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After blaze, circus debts surface

Mumbai, April 5: The main promoters and directors of the Russian State Circus Company, Rosgoscirk, are untraceable a day after 21 animals were charred to death in a fire inside a circus tent here.

Animal rights organisations have demanded action against the circus promoters under the Prevention of Cruelty to Animals Act and are preparing to approach Bombay High Court.

As police investigations into the fire began today, reports of how the circus owed huge amounts of money to suppliers and four hotels in Mumbai began to emerge.

The total sum is being pegged at about Rs 4.5 crore.

The circus, which toured Calcutta in November-December 2004 and then Indore before arriving in Mumbai, had reportedly run into losses. It reached here in February, but could not stage shows because animal welfare organisations obtained a stay on the grounds that it was treating animals cruelly and operating without the mandatory registration with the Animal Welfare Board of India.

The circus went to Bombay High Court and got the stay vacated on March 17. But when it eventually organised shows, they ran to empty houses because March is the month of examinations.

Chief promoter Deka Dibang Kumar, his brother-in-law Nirmalya, directors and the Russian crew of the circus stayed at the three-star King's International in Juhu from February and ran up a bill of over Rs 8 lakh.

'We managed to recover less than Rs 3 lakh, but cheques issued for Rs 5.5 lakh have bounced. The promoters are untraceable. We filed a complaint at Juhu police station for cheque-bouncing on March 16,' said Subodh Pandey, the hotel's manager.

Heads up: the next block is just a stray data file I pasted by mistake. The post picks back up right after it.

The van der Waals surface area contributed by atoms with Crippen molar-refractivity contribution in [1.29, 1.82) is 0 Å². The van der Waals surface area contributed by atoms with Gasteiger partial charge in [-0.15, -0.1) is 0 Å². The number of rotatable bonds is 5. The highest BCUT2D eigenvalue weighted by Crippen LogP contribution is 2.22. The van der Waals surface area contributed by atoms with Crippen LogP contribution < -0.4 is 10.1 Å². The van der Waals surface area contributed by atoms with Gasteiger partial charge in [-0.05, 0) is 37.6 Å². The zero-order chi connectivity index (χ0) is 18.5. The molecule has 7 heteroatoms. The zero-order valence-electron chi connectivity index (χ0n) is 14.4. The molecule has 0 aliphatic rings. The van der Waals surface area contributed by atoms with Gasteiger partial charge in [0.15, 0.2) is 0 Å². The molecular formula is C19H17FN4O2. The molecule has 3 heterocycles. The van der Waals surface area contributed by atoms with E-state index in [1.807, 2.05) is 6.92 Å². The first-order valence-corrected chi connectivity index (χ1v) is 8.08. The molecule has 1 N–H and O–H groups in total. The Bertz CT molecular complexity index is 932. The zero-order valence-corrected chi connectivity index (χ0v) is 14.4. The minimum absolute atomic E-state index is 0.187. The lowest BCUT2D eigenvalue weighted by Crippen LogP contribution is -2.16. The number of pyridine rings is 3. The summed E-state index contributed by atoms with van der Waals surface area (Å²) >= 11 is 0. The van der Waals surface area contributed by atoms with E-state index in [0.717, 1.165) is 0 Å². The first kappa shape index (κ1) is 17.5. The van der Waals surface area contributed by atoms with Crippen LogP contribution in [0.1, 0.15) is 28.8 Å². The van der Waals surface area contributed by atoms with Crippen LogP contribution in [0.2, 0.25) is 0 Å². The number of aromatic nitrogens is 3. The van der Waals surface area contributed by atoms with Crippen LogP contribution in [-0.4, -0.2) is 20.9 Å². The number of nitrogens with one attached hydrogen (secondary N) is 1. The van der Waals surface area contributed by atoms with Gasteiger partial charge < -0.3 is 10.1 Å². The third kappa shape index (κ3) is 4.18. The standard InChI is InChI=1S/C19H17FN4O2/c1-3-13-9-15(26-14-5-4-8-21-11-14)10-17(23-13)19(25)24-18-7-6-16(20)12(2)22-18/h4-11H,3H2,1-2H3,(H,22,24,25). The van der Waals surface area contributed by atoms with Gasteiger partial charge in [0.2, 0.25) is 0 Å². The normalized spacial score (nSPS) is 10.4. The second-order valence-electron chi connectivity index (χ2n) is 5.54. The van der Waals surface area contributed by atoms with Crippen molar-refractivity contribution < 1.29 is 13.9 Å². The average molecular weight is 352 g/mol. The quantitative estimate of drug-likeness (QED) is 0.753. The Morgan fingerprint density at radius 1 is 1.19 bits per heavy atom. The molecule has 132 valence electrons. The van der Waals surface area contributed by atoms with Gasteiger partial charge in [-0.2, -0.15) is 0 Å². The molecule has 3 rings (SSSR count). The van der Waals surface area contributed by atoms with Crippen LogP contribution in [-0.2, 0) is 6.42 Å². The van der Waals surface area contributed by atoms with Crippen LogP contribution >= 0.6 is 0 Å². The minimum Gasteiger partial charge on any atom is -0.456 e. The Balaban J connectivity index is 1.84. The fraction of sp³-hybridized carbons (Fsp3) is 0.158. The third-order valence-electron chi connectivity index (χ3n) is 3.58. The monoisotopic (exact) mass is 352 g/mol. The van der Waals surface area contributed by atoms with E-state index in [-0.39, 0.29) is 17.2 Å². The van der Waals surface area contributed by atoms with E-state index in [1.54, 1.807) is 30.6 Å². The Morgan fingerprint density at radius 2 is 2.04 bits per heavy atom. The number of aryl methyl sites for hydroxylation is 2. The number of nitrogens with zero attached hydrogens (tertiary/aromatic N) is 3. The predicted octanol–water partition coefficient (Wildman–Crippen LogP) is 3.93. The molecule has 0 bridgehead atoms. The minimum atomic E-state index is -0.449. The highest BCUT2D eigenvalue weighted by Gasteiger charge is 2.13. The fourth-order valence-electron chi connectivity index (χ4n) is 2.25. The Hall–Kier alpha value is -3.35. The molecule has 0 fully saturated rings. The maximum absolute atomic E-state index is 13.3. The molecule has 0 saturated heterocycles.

King's International was one of the four hotels the circus organisers stayed at. The others were Tulip Star, Hotel Golden Manor and Hotel Four Seasons in Juhu.

'The circus is yet to pay Rs 1.3 lakh they owe us. They stayed with us for one month till March 20. The cheques they issued have bounced. We have informed the police,' said Naeem Seth, manager of Four Seasons.

Pandey claimed that the organisers were planning to sell off the circus. 'We were told that some financiers had shown interest in purchasing the circus,' he said. No circus official could be contacted to confirm this.

'The circus had not staged shows after March 27. We were told that the new party would revive the circus from April 8 and a contract between them was about to be signed. At least the animals would have been saved had the contract been signed,' Pandey said.

None of the organisers was seen on the Andheri ground when the fire broke out. Only the staff of the security agency they had hired were present.

The Bombay Society for Prevention of Cruelty to Animals performed a post-mortem on four sea lions, three eskimo dogs and one cat and cremated them at the Parel animal hospital today. Secretary J.C. Khanna said: 'We will submit the post-mortem report to the police.'

Deputy commissioner of police Amitabh Gupta refused to give details of investigations into the case. All he would say was: 'We will look at the case from all angles.'

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